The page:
Landlords often wonder when they should start trying to find a new tenant once their current tenant has given notice to move out. Do you start marketing right away before the property is vacant or wait until the current tenant moves out to start? Let’s go over the pros and cons.
Pros of marketing with the outgoing tenants still in place:
- One pro is that if you start marketing it before your tenants move, then there’s a chance you’ll have a signed lease and tenants moving in soon after your current tenants vacate.
- Another pro is that you may not have to switch services like utilities into your name if you have tenants back-to-back. But, most likely you will even if it’s for a few days since rarely do tenants move in the day after other tenants move out.
- You don’t have to pay for services that tenants take care of as part of their lease, like landscape maintenance or snow removal. These services might be something you or your community provides but if it’s a tenant responsibility, you’re going to need to hire someone or a company to take care of that while the property is vacant.
- When a property is occupied, it reduces the chance of break ins. Although it’s empty and typically there’s no furniture, sometimes people break in to be a nuisance, have a place to do drugs, or steal appliances.
- You don’t have to worry about your insurance policy dropping off coverage. Since there is a higher risk of damage, insurance providers sometimes change their coverage for properties if they’re vacant for too long (e.g. over 30 days) so you may want to check this and make sure your policy and coverage don’t change and you end up not being covered in case something happens.
Pros to waiting until it’s vacant:
- You cannot guarantee that your current tenants will move out on time. While they have a lease end date and they’ve given notice, sometimes things happen that cause tenants to stay longer than they’re supposed to. Maybe the place they’re moving or isn’t ready yet or it fell through and they’re scrambling to find an alternative. You may not only lose the new tenants you’ve signed a lease with, but you may also be out leasing fees to an agent who helped you find them.
- It doesn’t show as well when it’s occupied. Your current tenants might be home during showings and point out all the maintenance issues they had to deal with during their tenancy. They might have a pet so there might be a litter box in the bathroom or poop in the backyard. They could have kids who have a daily nap time or birthday party scheduled on the weekend making it more difficult to schedule showings.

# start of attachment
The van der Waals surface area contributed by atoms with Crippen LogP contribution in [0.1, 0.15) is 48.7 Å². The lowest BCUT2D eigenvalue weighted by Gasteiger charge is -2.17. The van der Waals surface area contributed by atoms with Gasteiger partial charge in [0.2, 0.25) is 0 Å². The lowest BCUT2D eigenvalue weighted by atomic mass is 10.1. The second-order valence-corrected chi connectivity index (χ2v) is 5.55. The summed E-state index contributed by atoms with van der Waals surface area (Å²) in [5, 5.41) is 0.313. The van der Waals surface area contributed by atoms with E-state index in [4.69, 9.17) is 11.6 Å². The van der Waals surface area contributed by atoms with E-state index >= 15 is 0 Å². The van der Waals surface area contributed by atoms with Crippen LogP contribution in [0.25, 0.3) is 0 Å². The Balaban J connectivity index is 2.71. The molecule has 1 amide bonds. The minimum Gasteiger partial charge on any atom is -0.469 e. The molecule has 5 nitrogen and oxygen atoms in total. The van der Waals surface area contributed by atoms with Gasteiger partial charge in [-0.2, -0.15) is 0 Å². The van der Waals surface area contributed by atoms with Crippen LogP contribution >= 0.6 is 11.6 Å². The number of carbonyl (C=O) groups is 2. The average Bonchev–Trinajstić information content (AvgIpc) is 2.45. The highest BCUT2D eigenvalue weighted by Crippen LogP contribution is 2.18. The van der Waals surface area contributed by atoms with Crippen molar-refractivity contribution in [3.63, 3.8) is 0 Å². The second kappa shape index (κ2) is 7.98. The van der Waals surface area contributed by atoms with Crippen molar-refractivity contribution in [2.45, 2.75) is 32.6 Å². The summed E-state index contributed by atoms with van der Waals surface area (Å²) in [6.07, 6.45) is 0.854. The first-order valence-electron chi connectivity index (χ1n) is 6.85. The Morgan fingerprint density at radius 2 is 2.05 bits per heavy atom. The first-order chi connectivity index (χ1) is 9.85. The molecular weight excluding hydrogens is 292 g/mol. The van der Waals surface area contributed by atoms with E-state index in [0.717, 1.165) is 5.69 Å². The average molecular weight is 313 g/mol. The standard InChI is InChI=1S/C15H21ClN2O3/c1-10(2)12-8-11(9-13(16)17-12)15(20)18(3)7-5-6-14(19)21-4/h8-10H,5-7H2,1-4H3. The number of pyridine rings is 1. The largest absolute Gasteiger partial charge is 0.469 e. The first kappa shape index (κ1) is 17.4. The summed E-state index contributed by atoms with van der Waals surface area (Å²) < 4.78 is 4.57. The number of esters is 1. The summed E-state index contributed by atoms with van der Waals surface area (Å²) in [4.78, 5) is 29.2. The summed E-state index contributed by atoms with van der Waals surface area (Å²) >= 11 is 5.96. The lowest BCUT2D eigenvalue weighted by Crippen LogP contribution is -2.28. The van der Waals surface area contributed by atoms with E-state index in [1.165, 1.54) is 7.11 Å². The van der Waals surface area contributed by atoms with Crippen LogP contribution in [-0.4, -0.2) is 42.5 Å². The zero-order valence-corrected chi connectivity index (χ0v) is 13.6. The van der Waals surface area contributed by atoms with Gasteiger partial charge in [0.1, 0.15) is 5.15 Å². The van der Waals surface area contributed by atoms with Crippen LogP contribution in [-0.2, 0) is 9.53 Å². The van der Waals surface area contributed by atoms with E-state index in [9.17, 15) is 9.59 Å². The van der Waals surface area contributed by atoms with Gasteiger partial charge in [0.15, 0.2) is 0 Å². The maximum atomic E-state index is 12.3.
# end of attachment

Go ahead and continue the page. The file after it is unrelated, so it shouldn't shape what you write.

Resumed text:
- The new tenants aren’t seeing the property how they’ll get it. They must not only look past the current tenant’s difference in decorating taste but also cleanliness (or lack of). If you’re planning to do any minor repairs like touch-up paint, then most likely that hasn’t been done yet since landlords typically wait until tenants move out to make those repairs.
- You have time to get the property ready for new tenants. You don’t always know what going to be needed until your current tenants move and you can see what the property looks like without their furniture. It’s also easier for tradespeople to do the work since they’re not having to coordinate around a tenant’s schedule.
- Vacant homes typically rent faster because they show better and are available immediately for people looking to move soon. When you start marketing a property with tenants in place, you may lose a lot of interest due to people not being able to wait until the current tenants’ move-out date. If the property doesn’t show well and is on the market for a few weeks, people are more likely to try and get you to lower the price so it may end up renting for less.
Every management company handles move-outs differently. Do they wait for tenants to move out first to ensure that the property is ready and looks great for new tenants or do they start marketing it with the outgoing tenants still there? Give us a call if you’d like to hear our process that makes going from one lease to another a breeze.